Page 4 of 5
Is he a real rancher?
The day after Rehberg’s speech before the GOP convention, Montana gets its first view of the Senate candidates side by side, in Big Sky. The dining hall at Buck’s T-4 Lodge is split roughly evenly between Tester and Rehberg supporters. A panel of moderators selected by the Montana Newspaper Association has trouble keeping the crowd subdued as the questions begin.
Almost immediately, the impact of negative messaging about Tester is apparent. The incumbent is asked to respond to the allegation that he’s sided with Obama “95 percent of the time.”
Rehberg and his third-party allies may selectively represent votes from his Senate record, Tester says, but he’s disagreed with the Obama administration repeatedly: He pushed for delisting wolves in Montana, he voted against the auto industry bailout and he opposed the administration’s attempt to restrict child labor on farms. “I think ultimately what you have to look at is who represents Montana in Washington, D.C.,” he says. “If there’s good policy that comes down the pipe that helps Montana, I support it. If it’s making sure that our young people have access to education, I support it…If our elderly folks need a safety net like Social Security...and Medicare, it’s critically important we make those programs stronger in the future.”
As the debate continues, Tester appears increasingly confident. He speaks slowly and methodically. He seems engaged and knowledgeable. When his fans cheer, he politely asks them to quiet down.
Rehberg speaks more quickly. His responses are jam-packed with information and he occasionally stumbles over his own sentences while gesturing emphatically. When Rehberg says he supports the Supreme Court’s Citizens United ruling, which opened campaigns to unprecedented amounts of outside spending, he elicits a chorus of boos.
Tester’s reply is pointed. “News flash: Corporations aren’t people.”
For Tester, Citizens United has given corporations more influence in politics than the voters. The amount of secret money coming into this campaign alone corrupts the process and puts democracy at risk, he says.
“What about unions?” Rehberg interjects. He’s drowned out by cheers from the Tester camp.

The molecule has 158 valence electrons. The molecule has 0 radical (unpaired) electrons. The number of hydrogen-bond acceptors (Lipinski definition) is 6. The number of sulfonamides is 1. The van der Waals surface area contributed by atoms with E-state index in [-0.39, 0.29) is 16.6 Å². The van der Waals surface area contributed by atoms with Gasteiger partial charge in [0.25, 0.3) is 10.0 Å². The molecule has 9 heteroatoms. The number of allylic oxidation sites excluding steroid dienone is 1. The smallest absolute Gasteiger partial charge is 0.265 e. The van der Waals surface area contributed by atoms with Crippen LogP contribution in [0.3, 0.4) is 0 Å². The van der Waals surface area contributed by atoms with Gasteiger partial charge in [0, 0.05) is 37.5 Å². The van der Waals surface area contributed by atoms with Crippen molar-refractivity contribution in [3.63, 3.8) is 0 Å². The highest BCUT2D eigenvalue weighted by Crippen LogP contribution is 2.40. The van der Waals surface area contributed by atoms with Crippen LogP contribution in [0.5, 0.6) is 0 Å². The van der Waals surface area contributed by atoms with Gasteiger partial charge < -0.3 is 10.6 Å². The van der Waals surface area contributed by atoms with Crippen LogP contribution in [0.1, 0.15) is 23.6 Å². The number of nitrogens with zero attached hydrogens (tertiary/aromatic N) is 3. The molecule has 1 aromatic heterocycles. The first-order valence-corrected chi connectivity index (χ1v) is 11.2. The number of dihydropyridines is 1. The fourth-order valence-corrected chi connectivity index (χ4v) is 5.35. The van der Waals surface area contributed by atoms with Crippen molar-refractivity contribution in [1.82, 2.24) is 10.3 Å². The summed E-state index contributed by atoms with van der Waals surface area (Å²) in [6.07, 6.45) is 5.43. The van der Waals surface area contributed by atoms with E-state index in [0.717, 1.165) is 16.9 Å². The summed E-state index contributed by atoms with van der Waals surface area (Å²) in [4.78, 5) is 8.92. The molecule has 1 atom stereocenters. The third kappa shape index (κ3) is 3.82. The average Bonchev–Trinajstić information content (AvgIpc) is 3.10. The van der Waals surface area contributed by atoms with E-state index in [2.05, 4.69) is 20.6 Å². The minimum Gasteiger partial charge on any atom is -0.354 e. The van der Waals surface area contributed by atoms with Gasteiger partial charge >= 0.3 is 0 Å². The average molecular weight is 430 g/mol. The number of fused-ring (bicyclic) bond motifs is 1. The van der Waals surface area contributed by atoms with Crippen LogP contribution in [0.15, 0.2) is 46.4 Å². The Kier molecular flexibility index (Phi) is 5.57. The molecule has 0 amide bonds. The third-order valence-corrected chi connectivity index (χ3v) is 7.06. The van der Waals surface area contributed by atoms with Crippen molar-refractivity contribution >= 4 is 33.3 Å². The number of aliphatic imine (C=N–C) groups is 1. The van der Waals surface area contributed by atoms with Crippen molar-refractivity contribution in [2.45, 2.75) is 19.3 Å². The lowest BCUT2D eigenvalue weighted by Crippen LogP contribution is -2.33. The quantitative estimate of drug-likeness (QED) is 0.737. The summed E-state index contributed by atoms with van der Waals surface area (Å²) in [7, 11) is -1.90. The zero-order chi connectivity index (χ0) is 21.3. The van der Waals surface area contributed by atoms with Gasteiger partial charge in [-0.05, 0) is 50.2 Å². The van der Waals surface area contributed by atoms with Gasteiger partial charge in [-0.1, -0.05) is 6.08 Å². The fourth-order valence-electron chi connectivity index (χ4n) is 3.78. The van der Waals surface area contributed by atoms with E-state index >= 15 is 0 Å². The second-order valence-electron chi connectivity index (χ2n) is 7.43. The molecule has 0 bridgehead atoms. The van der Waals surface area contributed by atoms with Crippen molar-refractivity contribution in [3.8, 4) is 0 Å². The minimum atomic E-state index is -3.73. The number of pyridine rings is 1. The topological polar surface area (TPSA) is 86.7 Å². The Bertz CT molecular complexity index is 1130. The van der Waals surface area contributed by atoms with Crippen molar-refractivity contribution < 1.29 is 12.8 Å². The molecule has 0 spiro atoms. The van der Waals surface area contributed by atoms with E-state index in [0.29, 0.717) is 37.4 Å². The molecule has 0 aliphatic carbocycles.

The debate raises another question. Rehberg repeatedly refers to his roots as a fifth-generation Montana rancher. He and his wife, Jan, struggled through the late 1970s and 1980s to rebuild the Rehberg family’s ranch, outside Billings, he’s said, after they were forced to sell off a third of their holdings—the house, the corrals, the barn—to pay off inheritance taxes in 1974. It took them 10 years to put a house back on the land. By then, Rehberg had already entered politics as a representative in the state legislature. Rehberg gave up ranching in 2001, citing difficulty balancing duties at home with his responsibilities as Montana’s congressman. Now he’s largely in the real estate business, subdividing and developing the family spread under the name Rehberg Ranch.
“I live on a ranch, it’s my home and it always will be,” Rehberg told the Indy in a prepared response. He said he’s owned cattle off and on and that he’s had pasture agreements with other livestock owners. However, he said, “Representing Montana and ranching are both full-time jobs, and anyone who tells you they can do both of those jobs at the same time simply isn’t being honest.”
Near the end of the debate in Big Sky, the Tester campaign sends out an email saying that according to the Montana Department of Livestock, “neither Dennis Rehberg nor Rehberg Ranch LLC has sold or inspected any sort of livestock for at least 12 years.”
In his closing remarks, Tester fires another salvo in the who’s-the-real-Montanan battle: “Building houses and mansion ranching,” he declares, “ain’t real ranching.”